> > newsgroup and ask the question. Isn't that's why this is here.

    >
    > To 'Ask a specific question and
    > get a (specific) answer'?
    >
    > No. You are thinking of an _HelpLine_.
    > You pay for those, it's a service.
    >
    > Newsgroups are communities of people who wish
    > to discuss subjects of common interest.


    according to http://mindprod.com/jgloss/newsgroups.html (which was posted
    by Roedy Green) a newsgroup is
    newsgroups
    Newsgroups are Internet forums, sort of like electronic bulletin boards,
    where you can post questions.
     
    jova, Apr 26, 2004
    #11
  12. jova

    Roedy Green Guest

    On Mon, 26 Apr 2004 05:35:33 GMT, "jova" <> wrote or
    quoted :

    >Newsgroups are Internet forums, sort of like electronic bulletin boards,
    >where you can post questions.


    Some people are frustrated because they imagine they are obligated to
    read and answer nearly every post. It becomes infuriating when you
    can't make any sense of the question.

    You feel a sick feeling in your stomach, knowing this person is going
    to be ignored, and he may never know why.

    So you simultaneously feel pity and anger at having to deal with the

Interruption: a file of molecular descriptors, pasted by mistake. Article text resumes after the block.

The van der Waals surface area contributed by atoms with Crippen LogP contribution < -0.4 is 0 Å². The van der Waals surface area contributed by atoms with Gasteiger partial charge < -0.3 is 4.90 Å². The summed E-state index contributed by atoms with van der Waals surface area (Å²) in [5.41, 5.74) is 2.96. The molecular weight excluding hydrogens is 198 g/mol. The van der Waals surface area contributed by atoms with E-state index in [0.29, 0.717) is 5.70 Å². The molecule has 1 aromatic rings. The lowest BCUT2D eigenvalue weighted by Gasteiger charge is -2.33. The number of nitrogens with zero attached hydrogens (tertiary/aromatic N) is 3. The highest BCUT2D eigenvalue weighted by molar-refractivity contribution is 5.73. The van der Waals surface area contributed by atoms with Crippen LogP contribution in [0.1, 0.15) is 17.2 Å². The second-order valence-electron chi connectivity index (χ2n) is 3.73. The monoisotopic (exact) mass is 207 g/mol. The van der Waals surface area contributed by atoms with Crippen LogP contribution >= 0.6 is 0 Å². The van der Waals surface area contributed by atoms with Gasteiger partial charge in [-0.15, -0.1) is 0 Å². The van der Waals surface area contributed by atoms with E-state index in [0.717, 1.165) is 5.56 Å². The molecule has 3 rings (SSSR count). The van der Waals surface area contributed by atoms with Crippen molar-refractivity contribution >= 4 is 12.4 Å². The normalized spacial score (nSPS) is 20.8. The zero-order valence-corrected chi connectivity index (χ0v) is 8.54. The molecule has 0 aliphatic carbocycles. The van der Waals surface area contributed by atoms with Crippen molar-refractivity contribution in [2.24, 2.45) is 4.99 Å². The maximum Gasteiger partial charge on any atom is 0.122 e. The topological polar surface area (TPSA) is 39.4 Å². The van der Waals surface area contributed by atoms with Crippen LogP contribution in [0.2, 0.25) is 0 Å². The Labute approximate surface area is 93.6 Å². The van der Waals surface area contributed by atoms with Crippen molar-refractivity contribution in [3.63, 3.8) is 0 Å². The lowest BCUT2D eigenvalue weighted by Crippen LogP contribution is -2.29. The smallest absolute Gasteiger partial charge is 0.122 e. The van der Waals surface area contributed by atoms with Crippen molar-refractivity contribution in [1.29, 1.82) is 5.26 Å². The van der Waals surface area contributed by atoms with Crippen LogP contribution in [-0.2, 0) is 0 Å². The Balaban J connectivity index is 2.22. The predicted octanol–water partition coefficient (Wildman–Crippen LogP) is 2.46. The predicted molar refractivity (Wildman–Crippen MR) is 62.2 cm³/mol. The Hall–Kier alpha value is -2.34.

situation.

    Sometimes the questioner is playing dumb blonde, and saying in effect,
    poor widdle me. I am so stupid. Will you do my homework for me. The
    only effort I am prepared to go to is to post the assignment. I have
    no intention of even trying to understand the answer.

    These people are infuriating. This a place to LEARN Java. If you
    don't want to do that, GO AWAY. You are despised as a species of con
    man. Their are so many more deserving people trying their best.



    --
    Canadian Mind Products, Roedy Green.
    Coaching, problem solving, economical contract programming.
    See http://mindprod.com/jgloss/jgloss.html for The Java Glossary.
     
    Roedy Green, Apr 26, 2004
    #12
    1. Advertising

Want to reply to this thread or ask your own question?

It takes just 2 minutes to sign up (and it's free!). Just click the sign up button to choose a username and then you can ask your own questions on the forum.
Similar Threads
  1. jova

    Binary Trees

    jova, Apr 25, 2004, in forum: Java
    Replies:
    11
    Views:
    774
    Roedy Green
    Apr 26, 2004
  2. Will Oram

    Non-Binary Trees

    Will Oram, Oct 27, 2003, in forum: C++
    Replies:
    3
    Views:
    738
    Stewart Gordon
    Oct 28, 2003
  3. JC

    Binary trees

    JC, Dec 8, 2003, in forum: C++
    Replies:
    6
    Views:
    619
    osmium
    Dec 10, 2003
  4. Joe Seigh

    Lock-free binary trees

    Joe Seigh, Jul 2, 2006, in forum: Java
    Replies:
    27
    Views:
    1,500
    Chris Thomasson
    Jul 16, 2006
  5. jacob navia

    Binary search trees (AVL trees)

    jacob navia, Jan 3, 2010, in forum: C Programming
    Replies:
    34
    Views:
    1,493
    Dann Corbit
    Jan 8, 2010
Loading...

Share This Page